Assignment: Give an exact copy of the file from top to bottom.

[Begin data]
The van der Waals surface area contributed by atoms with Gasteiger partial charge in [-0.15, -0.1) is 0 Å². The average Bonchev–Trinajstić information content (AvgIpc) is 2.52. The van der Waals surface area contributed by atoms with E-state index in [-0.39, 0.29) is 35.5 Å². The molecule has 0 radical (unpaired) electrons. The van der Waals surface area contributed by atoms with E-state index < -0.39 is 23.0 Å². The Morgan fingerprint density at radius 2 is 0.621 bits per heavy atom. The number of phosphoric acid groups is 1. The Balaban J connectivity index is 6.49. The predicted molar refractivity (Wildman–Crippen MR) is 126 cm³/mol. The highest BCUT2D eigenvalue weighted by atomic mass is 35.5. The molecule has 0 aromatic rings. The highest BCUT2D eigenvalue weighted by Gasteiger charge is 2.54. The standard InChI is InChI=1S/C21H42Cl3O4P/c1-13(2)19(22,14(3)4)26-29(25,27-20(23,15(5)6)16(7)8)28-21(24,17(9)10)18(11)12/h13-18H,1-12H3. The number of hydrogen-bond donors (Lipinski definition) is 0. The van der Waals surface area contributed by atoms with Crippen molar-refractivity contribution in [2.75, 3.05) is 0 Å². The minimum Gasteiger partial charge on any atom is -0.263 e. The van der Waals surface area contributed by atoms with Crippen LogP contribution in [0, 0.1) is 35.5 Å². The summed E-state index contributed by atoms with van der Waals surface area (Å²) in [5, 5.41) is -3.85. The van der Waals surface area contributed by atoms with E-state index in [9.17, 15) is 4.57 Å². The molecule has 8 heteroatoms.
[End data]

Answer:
The van der Waals surface area contributed by atoms with Gasteiger partial charge in [-0.15, -0.1) is 0 Å². The average Bonchev–Trinajstić information content (AvgIpc) is 2.52. The van der Waals surface area contributed by atoms with E-state index in [-0.39, 0.29) is 35.5 Å². The molecule has 0 radical (unpaired) electrons. The van der Waals surface area contributed by atoms with E-state index < -0.39 is 23.0 Å². The Morgan fingerprint density at radius 2 is 0.621 bits per heavy atom. The number of phosphoric acid groups is 1. The Balaban J connectivity index is 6.49. The predicted molar refractivity (Wildman–Crippen MR) is 126 cm³/mol. The highest BCUT2D eigenvalue weighted by atomic mass is 35.5. The molecule has 0 aromatic rings. The highest BCUT2D eigenvalue weighted by Gasteiger charge is 2.54. The standard InChI is InChI=1S/C21H42Cl3O4P/c1-13(2)19(22,14(3)4)26-29(25,27-20(23,15(5)6)16(7)8)28-21(24,17(9)10)18(11)12/h13-18H,1-12H3. The number of hydrogen-bond donors (Lipinski definition) is 0. The van der Waals surface area contributed by atoms with Crippen molar-refractivity contribution in [2.75, 3.05) is 0 Å². The minimum Gasteiger partial charge on any atom is -0.263 e. The van der Waals surface area contributed by atoms with Crippen LogP contribution in [0, 0.1) is 35.5 Å². The summed E-state index contributed by atoms with van der Waals surface area (Å²) in [5, 5.41) is -3.85. The van der Waals surface area contributed by atoms with E-state index in [9.17, 15) is 4.57 Å². The molecule has 8 heteroatoms.